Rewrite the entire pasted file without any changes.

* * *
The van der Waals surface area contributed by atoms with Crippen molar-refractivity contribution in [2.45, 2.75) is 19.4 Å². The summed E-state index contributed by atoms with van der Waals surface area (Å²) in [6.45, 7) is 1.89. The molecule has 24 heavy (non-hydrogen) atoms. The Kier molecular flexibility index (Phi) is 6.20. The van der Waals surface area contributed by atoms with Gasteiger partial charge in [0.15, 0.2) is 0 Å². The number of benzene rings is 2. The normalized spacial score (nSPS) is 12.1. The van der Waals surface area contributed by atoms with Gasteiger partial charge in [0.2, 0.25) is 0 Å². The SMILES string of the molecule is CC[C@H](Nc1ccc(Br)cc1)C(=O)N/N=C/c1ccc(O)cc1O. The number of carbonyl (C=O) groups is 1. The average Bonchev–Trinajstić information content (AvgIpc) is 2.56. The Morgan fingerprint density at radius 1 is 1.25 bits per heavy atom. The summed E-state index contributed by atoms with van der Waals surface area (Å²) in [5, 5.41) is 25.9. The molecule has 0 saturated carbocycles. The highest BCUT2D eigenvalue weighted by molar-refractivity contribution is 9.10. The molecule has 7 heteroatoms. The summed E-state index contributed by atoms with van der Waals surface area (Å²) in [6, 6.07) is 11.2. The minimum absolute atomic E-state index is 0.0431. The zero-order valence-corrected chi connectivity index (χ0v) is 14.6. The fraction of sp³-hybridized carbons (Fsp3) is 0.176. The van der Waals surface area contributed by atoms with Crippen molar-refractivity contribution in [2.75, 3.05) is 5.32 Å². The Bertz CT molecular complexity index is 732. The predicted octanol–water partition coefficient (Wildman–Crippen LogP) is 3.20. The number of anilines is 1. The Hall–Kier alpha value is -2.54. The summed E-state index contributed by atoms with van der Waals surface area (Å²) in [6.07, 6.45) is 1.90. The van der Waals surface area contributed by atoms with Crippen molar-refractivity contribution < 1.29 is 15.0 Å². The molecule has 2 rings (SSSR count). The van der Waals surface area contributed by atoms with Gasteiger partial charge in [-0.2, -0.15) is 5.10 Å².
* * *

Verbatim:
The van der Waals surface area contributed by atoms with Crippen molar-refractivity contribution in [2.45, 2.75) is 19.4 Å². The summed E-state index contributed by atoms with van der Waals surface area (Å²) in [6.45, 7) is 1.89. The molecule has 24 heavy (non-hydrogen) atoms. The Kier molecular flexibility index (Phi) is 6.20. The van der Waals surface area contributed by atoms with Gasteiger partial charge in [0.15, 0.2) is 0 Å². The number of benzene rings is 2. The normalized spacial score (nSPS) is 12.1. The van der Waals surface area contributed by atoms with Gasteiger partial charge in [0.2, 0.25) is 0 Å². The SMILES string of the molecule is CC[C@H](Nc1ccc(Br)cc1)C(=O)N/N=C/c1ccc(O)cc1O. The number of carbonyl (C=O) groups is 1. The average Bonchev–Trinajstić information content (AvgIpc) is 2.56. The Morgan fingerprint density at radius 1 is 1.25 bits per heavy atom. The summed E-state index contributed by atoms with van der Waals surface area (Å²) in [5, 5.41) is 25.9. The molecule has 0 saturated carbocycles. The highest BCUT2D eigenvalue weighted by molar-refractivity contribution is 9.10. The molecule has 7 heteroatoms. The summed E-state index contributed by atoms with van der Waals surface area (Å²) in [6, 6.07) is 11.2. The minimum absolute atomic E-state index is 0.0431. The zero-order valence-corrected chi connectivity index (χ0v) is 14.6. The fraction of sp³-hybridized carbons (Fsp3) is 0.176. The van der Waals surface area contributed by atoms with Crippen molar-refractivity contribution in [2.75, 3.05) is 5.32 Å². The Bertz CT molecular complexity index is 732. The predicted octanol–water partition coefficient (Wildman–Crippen LogP) is 3.20. The number of anilines is 1. The Hall–Kier alpha value is -2.54. The summed E-state index contributed by atoms with van der Waals surface area (Å²) in [6.07, 6.45) is 1.90. The van der Waals surface area contributed by atoms with Crippen molar-refractivity contribution < 1.29 is 15.0 Å². The molecule has 2 rings (SSSR count). The van der Waals surface area contributed by atoms with Gasteiger partial charge in [-0.2, -0.15) is 5.10 Å².